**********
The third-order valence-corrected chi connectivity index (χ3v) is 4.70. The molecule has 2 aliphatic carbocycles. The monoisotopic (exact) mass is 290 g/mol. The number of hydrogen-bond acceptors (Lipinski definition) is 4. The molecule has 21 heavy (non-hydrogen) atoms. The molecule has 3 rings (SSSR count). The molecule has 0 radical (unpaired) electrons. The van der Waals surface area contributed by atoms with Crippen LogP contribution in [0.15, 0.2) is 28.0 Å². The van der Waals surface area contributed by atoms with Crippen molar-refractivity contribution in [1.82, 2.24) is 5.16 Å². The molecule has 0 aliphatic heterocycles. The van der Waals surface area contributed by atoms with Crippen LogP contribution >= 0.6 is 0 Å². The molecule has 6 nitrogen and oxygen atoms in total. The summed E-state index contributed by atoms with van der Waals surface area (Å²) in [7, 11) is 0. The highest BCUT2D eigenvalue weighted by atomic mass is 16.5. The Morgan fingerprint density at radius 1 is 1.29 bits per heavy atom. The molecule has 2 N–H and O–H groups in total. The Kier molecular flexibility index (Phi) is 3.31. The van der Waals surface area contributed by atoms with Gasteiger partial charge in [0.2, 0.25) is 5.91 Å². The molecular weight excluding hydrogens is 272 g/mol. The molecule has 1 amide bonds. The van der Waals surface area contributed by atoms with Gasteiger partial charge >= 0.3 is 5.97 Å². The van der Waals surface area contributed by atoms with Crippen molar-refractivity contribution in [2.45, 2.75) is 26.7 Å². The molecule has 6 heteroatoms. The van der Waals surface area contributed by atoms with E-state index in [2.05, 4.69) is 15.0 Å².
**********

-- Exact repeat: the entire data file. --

The third-order valence-corrected chi connectivity index (χ3v) is 4.70. The molecule has 2 aliphatic carbocycles. The monoisotopic (exact) mass is 290 g/mol. The number of hydrogen-bond acceptors (Lipinski definition) is 4. The molecule has 21 heavy (non-hydrogen) atoms. The molecule has 3 rings (SSSR count). The molecule has 0 radical (unpaired) electrons. The van der Waals surface area contributed by atoms with Crippen LogP contribution in [0.15, 0.2) is 28.0 Å². The van der Waals surface area contributed by atoms with Crippen molar-refractivity contribution in [1.82, 2.24) is 5.16 Å². The molecule has 0 aliphatic heterocycles. The van der Waals surface area contributed by atoms with Crippen LogP contribution >= 0.6 is 0 Å². The molecule has 6 nitrogen and oxygen atoms in total. The summed E-state index contributed by atoms with van der Waals surface area (Å²) in [7, 11) is 0. The highest BCUT2D eigenvalue weighted by atomic mass is 16.5. The Morgan fingerprint density at radius 1 is 1.29 bits per heavy atom. The molecule has 2 N–H and O–H groups in total. The Kier molecular flexibility index (Phi) is 3.31. The van der Waals surface area contributed by atoms with Gasteiger partial charge in [0.2, 0.25) is 5.91 Å². The molecular weight excluding hydrogens is 272 g/mol. The molecule has 1 amide bonds. The van der Waals surface area contributed by atoms with Gasteiger partial charge >= 0.3 is 5.97 Å². The van der Waals surface area contributed by atoms with Crippen molar-refractivity contribution in [2.45, 2.75) is 26.7 Å². The molecule has 6 heteroatoms. The van der Waals surface area contributed by atoms with E-state index in [2.05, 4.69) is 15.0 Å².